What’s airbrushed out is Team Abbott’s systemical dysfunctionality: Joe Hockey was found out very quickly as a poor Treasurer yet collective pride and stubbornness kept him in post; charismatic and domineering chief-of-staff Peta Credlin isolated Abbott from his own MPs and simply became too powerful in her own right (a leading organiser of Turnbull’s strike told me sufficient Liberal MPs effectively voted against him just to remove her); damaging ‘captain’s call’s’, most notably knighting Prince Philip; and the menagerie of the Senate crossbench was not well handled.

But the Abbott government’s political foundations were wrong from the start. Had Abbott gone to the 2013 election as Jeff Kennett did in Victoria in 1992 – effectively promising painful decisions and savings must be made to fix Labor’s omnishambles, and Abbott was the Churchillian leader willing and courageous enough to make them – what happened in 2014 would have been more readily, if reluctantly, accepted by an electorate sick of Labor’s profligacy and in-fighting. Instead, the Coalition, with decisive victory in its grasp, bent over backwards to reassure voters they weren’t nasty bastards.

Similarly, poor policy work made Abbott’s budget repair mission almost impossible. For example, 2014’s GP co-payment plan, for which I was the canary in the government’s pre-budget media coal mine, was atrociously designed in terms of its unanticipated reach into pathology and radiology, and its inexplicably diverting Medicare rebate savings into a massive medical research fund. It was too clever by half: failure to both consult and anticipate fevered political attacks on the policy meant the government’s very sound message about fair, modest and affordable Medicare price signals was utterly lost from the outset.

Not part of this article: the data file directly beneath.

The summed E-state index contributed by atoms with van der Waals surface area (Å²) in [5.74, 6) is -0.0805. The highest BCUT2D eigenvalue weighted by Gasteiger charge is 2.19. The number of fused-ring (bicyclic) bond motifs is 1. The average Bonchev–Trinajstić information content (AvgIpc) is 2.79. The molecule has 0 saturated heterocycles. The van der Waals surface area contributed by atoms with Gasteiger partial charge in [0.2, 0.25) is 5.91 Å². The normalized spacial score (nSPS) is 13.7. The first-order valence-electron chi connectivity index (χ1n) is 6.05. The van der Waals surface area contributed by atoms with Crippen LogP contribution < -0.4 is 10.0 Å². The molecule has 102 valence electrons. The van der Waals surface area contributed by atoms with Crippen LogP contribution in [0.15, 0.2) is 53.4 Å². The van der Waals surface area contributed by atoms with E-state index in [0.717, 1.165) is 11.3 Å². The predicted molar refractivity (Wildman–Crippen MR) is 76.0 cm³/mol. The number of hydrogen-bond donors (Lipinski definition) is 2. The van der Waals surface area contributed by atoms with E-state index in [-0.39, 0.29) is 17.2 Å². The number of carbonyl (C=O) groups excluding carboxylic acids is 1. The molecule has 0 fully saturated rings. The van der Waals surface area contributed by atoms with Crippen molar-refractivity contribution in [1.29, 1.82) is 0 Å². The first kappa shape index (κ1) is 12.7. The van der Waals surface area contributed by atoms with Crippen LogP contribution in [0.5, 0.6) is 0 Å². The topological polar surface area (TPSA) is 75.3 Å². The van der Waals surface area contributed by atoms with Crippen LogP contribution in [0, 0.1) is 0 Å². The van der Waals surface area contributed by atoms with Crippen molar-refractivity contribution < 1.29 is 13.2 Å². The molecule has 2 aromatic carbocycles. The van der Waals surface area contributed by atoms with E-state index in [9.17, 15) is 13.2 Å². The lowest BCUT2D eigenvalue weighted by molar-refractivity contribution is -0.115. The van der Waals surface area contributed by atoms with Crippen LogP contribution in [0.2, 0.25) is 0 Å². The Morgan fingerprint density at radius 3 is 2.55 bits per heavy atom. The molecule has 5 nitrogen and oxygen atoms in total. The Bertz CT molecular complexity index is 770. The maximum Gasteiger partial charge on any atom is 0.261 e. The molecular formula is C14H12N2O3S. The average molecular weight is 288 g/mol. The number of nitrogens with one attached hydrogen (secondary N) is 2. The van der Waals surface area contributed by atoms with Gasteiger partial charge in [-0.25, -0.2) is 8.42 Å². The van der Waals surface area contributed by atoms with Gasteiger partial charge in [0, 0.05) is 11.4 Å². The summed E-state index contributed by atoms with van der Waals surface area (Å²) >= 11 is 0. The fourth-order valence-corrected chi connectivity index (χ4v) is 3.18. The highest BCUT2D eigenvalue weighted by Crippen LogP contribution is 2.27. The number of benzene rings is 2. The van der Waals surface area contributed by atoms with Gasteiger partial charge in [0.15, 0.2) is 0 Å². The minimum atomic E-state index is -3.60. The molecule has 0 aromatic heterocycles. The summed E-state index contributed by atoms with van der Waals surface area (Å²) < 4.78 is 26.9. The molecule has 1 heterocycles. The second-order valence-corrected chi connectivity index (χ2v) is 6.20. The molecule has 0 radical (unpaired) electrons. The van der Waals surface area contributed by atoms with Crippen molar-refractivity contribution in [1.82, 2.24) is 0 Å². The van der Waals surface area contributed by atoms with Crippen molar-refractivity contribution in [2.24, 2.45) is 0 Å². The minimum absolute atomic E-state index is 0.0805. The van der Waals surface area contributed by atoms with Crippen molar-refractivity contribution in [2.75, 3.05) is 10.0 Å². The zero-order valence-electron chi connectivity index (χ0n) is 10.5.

Sadly, Abbott’s achievements in destroying two Labor prime ministers, and setting about the unenviable task of cleaning up Labor’s wreckage, were devalued by his brutal removal. He has to write a positive account of his prime ministership, because no-one else is anytime soon.

As Abbott writes, the strength of his policy legacy – on border protection, budget repair, the environment and national security – is demonstrated by Turnbull not only accepting but embracing it. The salesman has changed, but not the products. Abbott’s key prescriptions were right then, and right now.

Abbott was more sinned against than sinning. His tragedy is that despite his personal strengths of character and loyalty, backbench despair with his dysfunctional inner circle finally gave Turnbull opportunity to strike. Had he been given more time, even one week, he could have restructured his ministry and office, but enough of his colleagues lost their nerve, however fleetingly. If only Tony Abbott had written something like this essay in March 2013, what he and his then impending government stood for would have been far clearer, his political task as prime minister far simpler, and he’d probably still be in the job. If only

Terry Barnes is a former advisor to Tony Abbott